Genetics Assessment Paths (Project guidelines)

You will have a choice of summative assessments for the Genetics Unit.  All choices will be worth the same weight toward your grade (a big chunk of your grade) and all choices cover the same material.  For a self-checklist of what you should know in order to do the projects, please see the "Genetics I Can Statements" tab on this website. 

Here are your choices:

Assessment Path 1:  My Family Pedigree!

TASK:  You will be constructing a genetically and genealogical accurate pedigree of your own family.  Your pedigree must have a minimum number of family members (including yourself) and must follow a minimum number of traits.  See below:

Minimums*:

2 traits, 12 family members

3 traits, 8 family members

4 traits, 6 family members

*Note: If you do not have 6 family members, you may do additional traits or add in an imaginary spouse and offspring for yourself.

REQUIREMENTS:  The pedigree must be on poster-sized paper or larger.  It must include an accurate key.  A viewer must be able to easily tell names, relationships, phenotypes and genotypes of all members in the pedigree.  For individuals whose genotypes are uncertain, all possibilities must be given and an explanation of why you are not certain.

HELP:  Some examples of students’ pedigrees were available in class.  can be seen at this website.  However, note that these students have only followed a single trait and you will be following more than one trait.  https://www.msu.edu/~macart13/class/stuwork/pedigree/pedigree.htm

Who might choose this path?  This task would be a good choice for students who want to know or tell more about their families, who don’t take tests well, or who are visual or creative.

See below for possible traits that will work for this project.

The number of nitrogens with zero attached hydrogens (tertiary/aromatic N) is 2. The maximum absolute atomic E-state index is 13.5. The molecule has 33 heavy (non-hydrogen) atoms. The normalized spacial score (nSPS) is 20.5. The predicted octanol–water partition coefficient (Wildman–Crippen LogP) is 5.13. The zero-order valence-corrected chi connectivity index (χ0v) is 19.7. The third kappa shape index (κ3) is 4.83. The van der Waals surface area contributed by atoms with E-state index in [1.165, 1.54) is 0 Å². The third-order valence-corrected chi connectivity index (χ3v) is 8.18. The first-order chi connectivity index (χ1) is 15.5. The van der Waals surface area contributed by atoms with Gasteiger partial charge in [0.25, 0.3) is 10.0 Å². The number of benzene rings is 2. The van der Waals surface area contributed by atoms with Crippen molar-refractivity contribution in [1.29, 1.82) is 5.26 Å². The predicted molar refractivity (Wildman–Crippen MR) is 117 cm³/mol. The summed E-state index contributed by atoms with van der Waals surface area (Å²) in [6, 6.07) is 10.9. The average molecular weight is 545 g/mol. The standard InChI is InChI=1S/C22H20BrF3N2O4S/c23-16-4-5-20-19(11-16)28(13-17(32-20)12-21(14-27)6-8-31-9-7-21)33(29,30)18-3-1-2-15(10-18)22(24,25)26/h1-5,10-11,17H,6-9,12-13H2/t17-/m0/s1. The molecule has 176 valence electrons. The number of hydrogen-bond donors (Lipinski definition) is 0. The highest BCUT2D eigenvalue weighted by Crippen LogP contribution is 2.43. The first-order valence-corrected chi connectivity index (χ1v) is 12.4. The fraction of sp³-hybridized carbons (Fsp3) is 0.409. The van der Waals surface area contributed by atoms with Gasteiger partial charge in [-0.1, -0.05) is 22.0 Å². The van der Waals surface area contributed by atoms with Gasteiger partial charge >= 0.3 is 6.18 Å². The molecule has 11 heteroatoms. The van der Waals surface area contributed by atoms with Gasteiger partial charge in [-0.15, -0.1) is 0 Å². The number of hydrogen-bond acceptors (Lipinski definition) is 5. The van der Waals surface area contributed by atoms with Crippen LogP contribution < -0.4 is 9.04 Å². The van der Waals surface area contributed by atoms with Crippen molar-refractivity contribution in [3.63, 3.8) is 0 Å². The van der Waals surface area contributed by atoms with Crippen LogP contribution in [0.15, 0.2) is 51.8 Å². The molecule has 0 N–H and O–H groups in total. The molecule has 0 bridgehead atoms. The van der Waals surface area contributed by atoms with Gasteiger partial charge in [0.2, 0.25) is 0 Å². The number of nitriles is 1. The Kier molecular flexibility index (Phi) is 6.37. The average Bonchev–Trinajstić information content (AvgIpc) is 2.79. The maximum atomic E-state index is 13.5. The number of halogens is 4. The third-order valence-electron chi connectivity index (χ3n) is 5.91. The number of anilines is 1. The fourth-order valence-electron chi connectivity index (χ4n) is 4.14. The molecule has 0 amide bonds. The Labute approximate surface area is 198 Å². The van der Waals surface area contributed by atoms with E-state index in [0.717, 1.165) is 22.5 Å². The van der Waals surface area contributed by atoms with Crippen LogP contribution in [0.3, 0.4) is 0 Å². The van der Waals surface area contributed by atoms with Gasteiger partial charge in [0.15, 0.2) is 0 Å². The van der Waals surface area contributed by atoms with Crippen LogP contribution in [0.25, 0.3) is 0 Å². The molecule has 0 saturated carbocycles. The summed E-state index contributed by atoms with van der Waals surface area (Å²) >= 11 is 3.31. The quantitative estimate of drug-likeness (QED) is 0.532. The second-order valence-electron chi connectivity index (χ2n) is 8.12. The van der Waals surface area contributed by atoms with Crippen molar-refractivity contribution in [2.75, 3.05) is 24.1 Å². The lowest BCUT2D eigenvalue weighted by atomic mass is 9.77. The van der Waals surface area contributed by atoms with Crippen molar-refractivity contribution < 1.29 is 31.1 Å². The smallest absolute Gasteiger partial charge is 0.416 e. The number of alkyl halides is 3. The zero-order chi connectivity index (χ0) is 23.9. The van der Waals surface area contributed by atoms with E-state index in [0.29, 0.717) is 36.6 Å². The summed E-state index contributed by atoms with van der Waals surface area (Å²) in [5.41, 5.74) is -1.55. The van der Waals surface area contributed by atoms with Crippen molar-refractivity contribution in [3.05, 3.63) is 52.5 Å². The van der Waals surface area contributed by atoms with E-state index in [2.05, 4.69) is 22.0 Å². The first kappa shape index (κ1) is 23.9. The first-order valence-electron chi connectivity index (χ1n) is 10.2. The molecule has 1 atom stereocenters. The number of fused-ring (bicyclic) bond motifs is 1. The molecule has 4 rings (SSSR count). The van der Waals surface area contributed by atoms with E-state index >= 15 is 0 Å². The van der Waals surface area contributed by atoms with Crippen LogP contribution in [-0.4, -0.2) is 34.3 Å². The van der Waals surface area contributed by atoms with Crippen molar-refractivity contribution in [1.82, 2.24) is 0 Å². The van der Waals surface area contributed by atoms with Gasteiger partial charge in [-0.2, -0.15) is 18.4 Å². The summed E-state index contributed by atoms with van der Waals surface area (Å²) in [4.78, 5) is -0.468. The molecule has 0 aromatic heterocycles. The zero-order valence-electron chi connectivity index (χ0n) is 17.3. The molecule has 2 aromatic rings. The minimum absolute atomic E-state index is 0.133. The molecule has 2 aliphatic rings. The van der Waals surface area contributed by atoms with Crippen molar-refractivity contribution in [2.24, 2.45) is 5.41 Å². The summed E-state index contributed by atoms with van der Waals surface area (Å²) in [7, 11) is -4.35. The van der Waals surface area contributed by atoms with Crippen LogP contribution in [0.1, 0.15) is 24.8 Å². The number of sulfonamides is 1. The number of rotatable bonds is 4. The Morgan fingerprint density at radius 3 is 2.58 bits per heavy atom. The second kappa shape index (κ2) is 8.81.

Assessment Path 2:  The Golden Fleece Project – The quest for the Golden Fleece!


BACKGROUND:  A fleece is the wool of a sheep.  Ancient Greek mythology has tales about a ram (a male sheep) who had a golden fleece.  This project is a twist on that theme, but takes place in current time. 

TASK:  You will be role playing an agriculturalist who wants to have a fully golden flock of sheep.  You will be given three choices of rams to mate with the heterozygous ewe (female sheep) that you already have.  You are to choose the ram that will give you the most likely chance of golden offspring at the most reasonable cost.  In order to do so, you must use pedigrees and Punnett squares and be able to make wise choices with partial information.  You must present a convincing argument to justify your choice and the amount of money you have spent.  Information about the rams and costs, etc. will be provided to you in class.  You will not have to do any outside research.

Who might choose this path?  This task would be a good choice for students who like to communicate with others, who are able to use logic and support their choices with evidence, or for students interested in how farmers make choices about who to breed their stock with.  It would also be a good choice for students who have limited information about their family or who want to work entirely in class.